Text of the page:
Bulgaria and Romania are due to enter the European Union on the first of January. Romania’s President Traian Basescu speaking to Euronews in Bucharest explains the challenges of an EU with a border on the Black Sea. He wants to see stronger ties between the European Union and the United States.
Euronews: Mr. President, large numbers of people in the EU are expecting Romanians to swamp their towns and cities as from the 1st of January. Why the fear?
President Basescu: The fear that Romanians will invade Europe is, in my opinion, unfounded. Most Romanians who want to leave have almost all already left. Romania currently has a labour shortage itself.
Euronews: EU membership is clearly a source of enthusiasm just before entry. But that sense of involvement tends to decline afterwards and there can be scepticism, euro-scepticism. Do you feel Romanians are really aware of the full implications of membership?
Euronews: Romania’s politicians have been very careful on this point. We have repeatedly told people that EU membership will not change the country overnight nor give them the productivity levels you see in Germany, France, the Netherlands and other founder EU states. But, even with this, opinion polls show Romanians are among the most optimistic about EU membership.
Euronews: Yes, but this is the pre-accession phase.
Persident Basescu: True, but Romanians are aware that there will be a costly integration process once they have become members. They are aware that they will be able to secure their prosperity within the EU’s legislative, economic and social framework once membership has gone through.
Euronews: What kind of geo-political impact do you feel Romania’s membership will have?
President Basescu: Romania and Bulgaria’s accession will give the European Union a border on the Black Sea for the first time. Problems faced in the wider Black Sea region will no longer be solely for NATO to deal with. They will become a part of EU foreign policy. There are problems to deal with which will make the EU a major player in the wider Black Sea region. There are statehood conflicts bubbling away in the north east of the region, there is arms trafficking, and there is drugs trafficking. The Black Sea region is a point of passage from parts of Asia to the EU for the drugs trade. With this is mind, Romania – once it is an EU member state – plans to back EU membership for western Balkan countries and Moldova over the medium-term.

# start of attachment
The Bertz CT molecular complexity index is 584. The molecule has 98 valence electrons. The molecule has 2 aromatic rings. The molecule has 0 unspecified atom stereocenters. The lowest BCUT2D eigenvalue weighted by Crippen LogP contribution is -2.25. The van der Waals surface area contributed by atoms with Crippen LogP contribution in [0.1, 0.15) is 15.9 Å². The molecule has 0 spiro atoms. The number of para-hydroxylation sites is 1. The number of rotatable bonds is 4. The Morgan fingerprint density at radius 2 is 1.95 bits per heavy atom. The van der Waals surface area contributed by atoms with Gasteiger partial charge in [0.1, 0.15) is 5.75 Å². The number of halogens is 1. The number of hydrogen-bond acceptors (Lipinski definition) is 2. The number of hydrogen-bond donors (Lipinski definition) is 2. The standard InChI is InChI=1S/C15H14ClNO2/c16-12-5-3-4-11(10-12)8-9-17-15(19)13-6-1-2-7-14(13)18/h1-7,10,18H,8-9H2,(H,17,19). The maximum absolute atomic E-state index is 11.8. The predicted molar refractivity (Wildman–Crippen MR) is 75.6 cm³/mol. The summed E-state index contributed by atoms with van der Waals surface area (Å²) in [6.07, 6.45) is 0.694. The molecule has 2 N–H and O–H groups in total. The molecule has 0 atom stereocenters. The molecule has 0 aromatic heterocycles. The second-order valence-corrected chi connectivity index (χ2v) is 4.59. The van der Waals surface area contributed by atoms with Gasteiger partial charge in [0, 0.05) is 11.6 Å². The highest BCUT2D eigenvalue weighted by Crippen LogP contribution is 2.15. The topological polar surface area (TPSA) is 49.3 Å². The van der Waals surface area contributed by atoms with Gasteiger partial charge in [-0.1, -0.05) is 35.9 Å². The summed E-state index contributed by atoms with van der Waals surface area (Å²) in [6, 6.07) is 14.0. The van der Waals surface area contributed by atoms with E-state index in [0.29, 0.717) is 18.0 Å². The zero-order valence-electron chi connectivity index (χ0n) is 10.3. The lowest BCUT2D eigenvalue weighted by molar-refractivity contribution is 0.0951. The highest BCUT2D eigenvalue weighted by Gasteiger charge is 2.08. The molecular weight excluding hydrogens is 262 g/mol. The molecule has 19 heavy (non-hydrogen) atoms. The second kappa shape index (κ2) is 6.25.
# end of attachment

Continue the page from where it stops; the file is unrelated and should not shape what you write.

Euronews: How will membership affect relations with NATO?
President Basescu: Our foreign policy, after entry, will adapt to EU realities, namely the need for a ratified constitutional treaty as quickly as possible. That will, at least, give Member States common foreign policy and a common security policy. More specifically, as an EU member state we will give continual backing for the need for extremely solid transatlantic ties. It would be hard to imagine a Europe cut off from the United States, just as it would be difficult to see a power such as the United States cut off from Europe. As we see it, we are more or less condemned to strong transatlantic ties.
Euronews: Sticking with that subject, Romania’s strategic partnership with the United States hasn’t all been good. The case of secret CIA flights and prisons damaged Romania’s image abroad. Do you see NATO membership as more important than membership of a group of European nations who are members of the Council of Europe and concerned about respect for human rights?
President Basescu: Both are vital. You know, a country on the Atlantic Ocean sees national security differently compared to a country with a border on the Black Sea, with all the problems that the region has. I am talking here about the need for security for a country which does not have the most democratic countries in the world in its backyard. These two approaches have nothing to do with secret flights Romania was or is suspected of. We have placed our territory, its air bases and military, at the disposal of those who wish to verify claims about secret facilities for themselves.